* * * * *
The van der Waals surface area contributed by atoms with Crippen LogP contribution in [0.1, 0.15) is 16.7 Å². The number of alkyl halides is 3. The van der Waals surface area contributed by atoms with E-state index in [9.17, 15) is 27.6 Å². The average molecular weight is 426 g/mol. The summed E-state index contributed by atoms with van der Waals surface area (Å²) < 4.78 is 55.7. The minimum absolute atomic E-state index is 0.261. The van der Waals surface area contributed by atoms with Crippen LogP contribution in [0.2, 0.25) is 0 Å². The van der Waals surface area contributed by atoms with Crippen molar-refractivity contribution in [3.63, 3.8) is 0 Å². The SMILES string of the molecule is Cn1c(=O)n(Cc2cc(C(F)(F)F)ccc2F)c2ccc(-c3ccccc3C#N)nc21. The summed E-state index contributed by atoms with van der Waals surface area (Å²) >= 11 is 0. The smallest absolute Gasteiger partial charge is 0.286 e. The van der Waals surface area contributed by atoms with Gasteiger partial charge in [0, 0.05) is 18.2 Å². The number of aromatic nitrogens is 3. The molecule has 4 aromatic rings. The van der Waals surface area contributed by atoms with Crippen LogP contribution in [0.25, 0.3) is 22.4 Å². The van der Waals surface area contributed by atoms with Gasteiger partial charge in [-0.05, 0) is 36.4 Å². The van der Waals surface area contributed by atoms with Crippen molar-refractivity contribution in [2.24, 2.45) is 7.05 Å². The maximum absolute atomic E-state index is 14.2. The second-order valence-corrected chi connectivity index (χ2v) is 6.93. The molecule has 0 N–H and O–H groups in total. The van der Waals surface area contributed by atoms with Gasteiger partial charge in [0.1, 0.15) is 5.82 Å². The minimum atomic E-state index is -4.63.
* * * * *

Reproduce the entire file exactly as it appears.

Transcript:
The van der Waals surface area contributed by atoms with Crippen LogP contribution in [0.1, 0.15) is 16.7 Å². The number of alkyl halides is 3. The van der Waals surface area contributed by atoms with E-state index in [9.17, 15) is 27.6 Å². The average molecular weight is 426 g/mol. The summed E-state index contributed by atoms with van der Waals surface area (Å²) < 4.78 is 55.7. The minimum absolute atomic E-state index is 0.261. The van der Waals surface area contributed by atoms with Crippen LogP contribution in [0.2, 0.25) is 0 Å². The van der Waals surface area contributed by atoms with Crippen molar-refractivity contribution in [3.63, 3.8) is 0 Å². The SMILES string of the molecule is Cn1c(=O)n(Cc2cc(C(F)(F)F)ccc2F)c2ccc(-c3ccccc3C#N)nc21. The summed E-state index contributed by atoms with van der Waals surface area (Å²) >= 11 is 0. The smallest absolute Gasteiger partial charge is 0.286 e. The van der Waals surface area contributed by atoms with Gasteiger partial charge in [0, 0.05) is 18.2 Å². The number of aromatic nitrogens is 3. The molecule has 4 aromatic rings. The van der Waals surface area contributed by atoms with Crippen LogP contribution in [0.25, 0.3) is 22.4 Å². The van der Waals surface area contributed by atoms with Gasteiger partial charge in [-0.05, 0) is 36.4 Å². The van der Waals surface area contributed by atoms with Crippen molar-refractivity contribution in [2.24, 2.45) is 7.05 Å². The maximum absolute atomic E-state index is 14.2. The second-order valence-corrected chi connectivity index (χ2v) is 6.93. The molecule has 0 N–H and O–H groups in total. The van der Waals surface area contributed by atoms with Gasteiger partial charge in [0.1, 0.15) is 5.82 Å². The minimum atomic E-state index is -4.63.